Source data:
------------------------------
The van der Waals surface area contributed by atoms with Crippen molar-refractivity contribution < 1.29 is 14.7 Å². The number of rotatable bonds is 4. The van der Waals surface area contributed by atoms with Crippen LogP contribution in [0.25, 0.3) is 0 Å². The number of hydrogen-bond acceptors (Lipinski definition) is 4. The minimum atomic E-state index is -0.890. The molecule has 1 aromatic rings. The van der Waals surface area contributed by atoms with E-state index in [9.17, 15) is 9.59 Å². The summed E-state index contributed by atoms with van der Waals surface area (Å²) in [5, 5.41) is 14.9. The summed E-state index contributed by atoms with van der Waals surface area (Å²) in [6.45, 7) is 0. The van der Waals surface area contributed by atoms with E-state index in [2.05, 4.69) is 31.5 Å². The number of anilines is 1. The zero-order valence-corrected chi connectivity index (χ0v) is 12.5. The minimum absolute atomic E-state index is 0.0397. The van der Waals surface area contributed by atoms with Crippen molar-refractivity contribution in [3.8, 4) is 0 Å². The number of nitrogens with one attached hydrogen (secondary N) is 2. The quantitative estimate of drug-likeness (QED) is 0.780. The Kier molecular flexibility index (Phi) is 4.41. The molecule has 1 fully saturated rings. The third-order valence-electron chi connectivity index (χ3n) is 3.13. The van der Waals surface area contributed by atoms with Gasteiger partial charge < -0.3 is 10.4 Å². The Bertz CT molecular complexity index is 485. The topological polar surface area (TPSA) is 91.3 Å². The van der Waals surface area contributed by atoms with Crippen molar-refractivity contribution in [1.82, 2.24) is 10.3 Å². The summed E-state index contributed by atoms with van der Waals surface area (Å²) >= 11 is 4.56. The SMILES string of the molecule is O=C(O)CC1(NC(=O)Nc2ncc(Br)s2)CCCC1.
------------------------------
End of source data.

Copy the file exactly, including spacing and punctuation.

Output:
The van der Waals surface area contributed by atoms with Crippen molar-refractivity contribution < 1.29 is 14.7 Å². The number of rotatable bonds is 4. The van der Waals surface area contributed by atoms with Crippen LogP contribution in [0.25, 0.3) is 0 Å². The number of hydrogen-bond acceptors (Lipinski definition) is 4. The minimum atomic E-state index is -0.890. The molecule has 1 aromatic rings. The van der Waals surface area contributed by atoms with E-state index in [9.17, 15) is 9.59 Å². The summed E-state index contributed by atoms with van der Waals surface area (Å²) in [5, 5.41) is 14.9. The summed E-state index contributed by atoms with van der Waals surface area (Å²) in [6.45, 7) is 0. The van der Waals surface area contributed by atoms with E-state index in [2.05, 4.69) is 31.5 Å². The number of anilines is 1. The zero-order valence-corrected chi connectivity index (χ0v) is 12.5. The minimum absolute atomic E-state index is 0.0397. The van der Waals surface area contributed by atoms with Crippen molar-refractivity contribution in [3.8, 4) is 0 Å². The number of nitrogens with one attached hydrogen (secondary N) is 2. The quantitative estimate of drug-likeness (QED) is 0.780. The Kier molecular flexibility index (Phi) is 4.41. The molecule has 1 fully saturated rings. The third-order valence-electron chi connectivity index (χ3n) is 3.13. The van der Waals surface area contributed by atoms with Gasteiger partial charge < -0.3 is 10.4 Å². The Bertz CT molecular complexity index is 485. The topological polar surface area (TPSA) is 91.3 Å². The van der Waals surface area contributed by atoms with Crippen molar-refractivity contribution in [1.82, 2.24) is 10.3 Å². The summed E-state index contributed by atoms with van der Waals surface area (Å²) >= 11 is 4.56. The SMILES string of the molecule is O=C(O)CC1(NC(=O)Nc2ncc(Br)s2)CCCC1.